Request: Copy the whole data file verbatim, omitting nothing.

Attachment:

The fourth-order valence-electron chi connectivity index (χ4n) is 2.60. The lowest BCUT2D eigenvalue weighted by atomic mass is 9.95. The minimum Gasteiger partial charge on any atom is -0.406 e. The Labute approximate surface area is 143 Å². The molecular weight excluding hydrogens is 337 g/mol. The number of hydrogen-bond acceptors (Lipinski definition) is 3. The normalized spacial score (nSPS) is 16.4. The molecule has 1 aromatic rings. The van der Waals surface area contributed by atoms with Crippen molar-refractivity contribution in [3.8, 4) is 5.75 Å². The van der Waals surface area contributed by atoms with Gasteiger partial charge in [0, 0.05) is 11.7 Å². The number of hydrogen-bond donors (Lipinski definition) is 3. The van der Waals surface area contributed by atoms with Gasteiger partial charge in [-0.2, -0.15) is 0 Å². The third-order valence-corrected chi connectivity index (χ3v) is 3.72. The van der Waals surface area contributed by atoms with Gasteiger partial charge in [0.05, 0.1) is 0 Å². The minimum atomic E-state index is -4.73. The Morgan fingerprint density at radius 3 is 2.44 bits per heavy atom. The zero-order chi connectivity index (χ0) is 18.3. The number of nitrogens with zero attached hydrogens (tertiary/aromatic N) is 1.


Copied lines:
The fourth-order valence-electron chi connectivity index (χ4n) is 2.60. The lowest BCUT2D eigenvalue weighted by atomic mass is 9.95. The minimum Gasteiger partial charge on any atom is -0.406 e. The Labute approximate surface area is 143 Å². The molecular weight excluding hydrogens is 337 g/mol. The number of hydrogen-bond acceptors (Lipinski definition) is 3. The normalized spacial score (nSPS) is 16.4. The molecule has 1 aromatic rings. The van der Waals surface area contributed by atoms with Crippen molar-refractivity contribution in [3.8, 4) is 5.75 Å². The van der Waals surface area contributed by atoms with Gasteiger partial charge in [0, 0.05) is 11.7 Å². The number of hydrogen-bond donors (Lipinski definition) is 3. The van der Waals surface area contributed by atoms with Gasteiger partial charge in [-0.2, -0.15) is 0 Å². The third-order valence-corrected chi connectivity index (χ3v) is 3.72. The van der Waals surface area contributed by atoms with Gasteiger partial charge in [0.05, 0.1) is 0 Å². The minimum atomic E-state index is -4.73. The Morgan fingerprint density at radius 3 is 2.44 bits per heavy atom. The zero-order chi connectivity index (χ0) is 18.3. The number of nitrogens with zero attached hydrogens (tertiary/aromatic N) is 1.